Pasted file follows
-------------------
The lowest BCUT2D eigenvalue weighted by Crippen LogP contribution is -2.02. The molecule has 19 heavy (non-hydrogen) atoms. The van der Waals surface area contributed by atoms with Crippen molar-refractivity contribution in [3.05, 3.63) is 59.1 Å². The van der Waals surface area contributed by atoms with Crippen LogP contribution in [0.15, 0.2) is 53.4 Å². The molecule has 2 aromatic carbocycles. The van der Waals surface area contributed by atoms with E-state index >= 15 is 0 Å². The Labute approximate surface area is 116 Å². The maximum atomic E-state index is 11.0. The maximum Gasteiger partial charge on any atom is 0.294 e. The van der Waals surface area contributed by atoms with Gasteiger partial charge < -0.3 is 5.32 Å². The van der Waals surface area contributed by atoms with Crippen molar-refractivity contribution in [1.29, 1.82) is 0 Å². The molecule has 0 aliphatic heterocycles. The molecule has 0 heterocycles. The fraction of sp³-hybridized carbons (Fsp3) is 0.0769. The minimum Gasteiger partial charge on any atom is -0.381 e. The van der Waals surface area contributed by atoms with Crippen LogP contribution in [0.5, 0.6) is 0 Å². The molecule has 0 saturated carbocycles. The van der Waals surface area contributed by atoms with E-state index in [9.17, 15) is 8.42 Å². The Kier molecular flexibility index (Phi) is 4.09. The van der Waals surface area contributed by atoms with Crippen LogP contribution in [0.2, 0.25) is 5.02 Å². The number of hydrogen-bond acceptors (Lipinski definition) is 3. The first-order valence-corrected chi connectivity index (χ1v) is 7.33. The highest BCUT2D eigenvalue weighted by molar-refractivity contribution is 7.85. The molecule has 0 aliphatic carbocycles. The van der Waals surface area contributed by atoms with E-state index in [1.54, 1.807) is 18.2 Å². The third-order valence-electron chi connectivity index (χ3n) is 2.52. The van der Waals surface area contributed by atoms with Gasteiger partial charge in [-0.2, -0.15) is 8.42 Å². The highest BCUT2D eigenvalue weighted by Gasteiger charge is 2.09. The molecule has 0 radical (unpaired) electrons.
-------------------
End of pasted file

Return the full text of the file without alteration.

The lowest BCUT2D eigenvalue weighted by Crippen LogP contribution is -2.02. The molecule has 19 heavy (non-hydrogen) atoms. The van der Waals surface area contributed by atoms with Crippen molar-refractivity contribution in [3.05, 3.63) is 59.1 Å². The van der Waals surface area contributed by atoms with Crippen LogP contribution in [0.15, 0.2) is 53.4 Å². The molecule has 2 aromatic carbocycles. The van der Waals surface area contributed by atoms with E-state index >= 15 is 0 Å². The Labute approximate surface area is 116 Å². The maximum atomic E-state index is 11.0. The maximum Gasteiger partial charge on any atom is 0.294 e. The van der Waals surface area contributed by atoms with Gasteiger partial charge < -0.3 is 5.32 Å². The van der Waals surface area contributed by atoms with Crippen molar-refractivity contribution in [1.29, 1.82) is 0 Å². The molecule has 0 aliphatic heterocycles. The molecule has 0 heterocycles. The fraction of sp³-hybridized carbons (Fsp3) is 0.0769. The minimum Gasteiger partial charge on any atom is -0.381 e. The van der Waals surface area contributed by atoms with Crippen LogP contribution in [0.5, 0.6) is 0 Å². The molecule has 0 saturated carbocycles. The van der Waals surface area contributed by atoms with E-state index in [9.17, 15) is 8.42 Å². The Kier molecular flexibility index (Phi) is 4.09. The van der Waals surface area contributed by atoms with Crippen LogP contribution in [0.2, 0.25) is 5.02 Å². The number of hydrogen-bond acceptors (Lipinski definition) is 3. The first-order valence-corrected chi connectivity index (χ1v) is 7.33. The highest BCUT2D eigenvalue weighted by molar-refractivity contribution is 7.85. The molecule has 0 aliphatic carbocycles. The van der Waals surface area contributed by atoms with E-state index in [1.54, 1.807) is 18.2 Å². The third-order valence-electron chi connectivity index (χ3n) is 2.52. The van der Waals surface area contributed by atoms with Gasteiger partial charge in [-0.2, -0.15) is 8.42 Å². The highest BCUT2D eigenvalue weighted by Gasteiger charge is 2.09. The molecule has 0 radical (unpaired) electrons.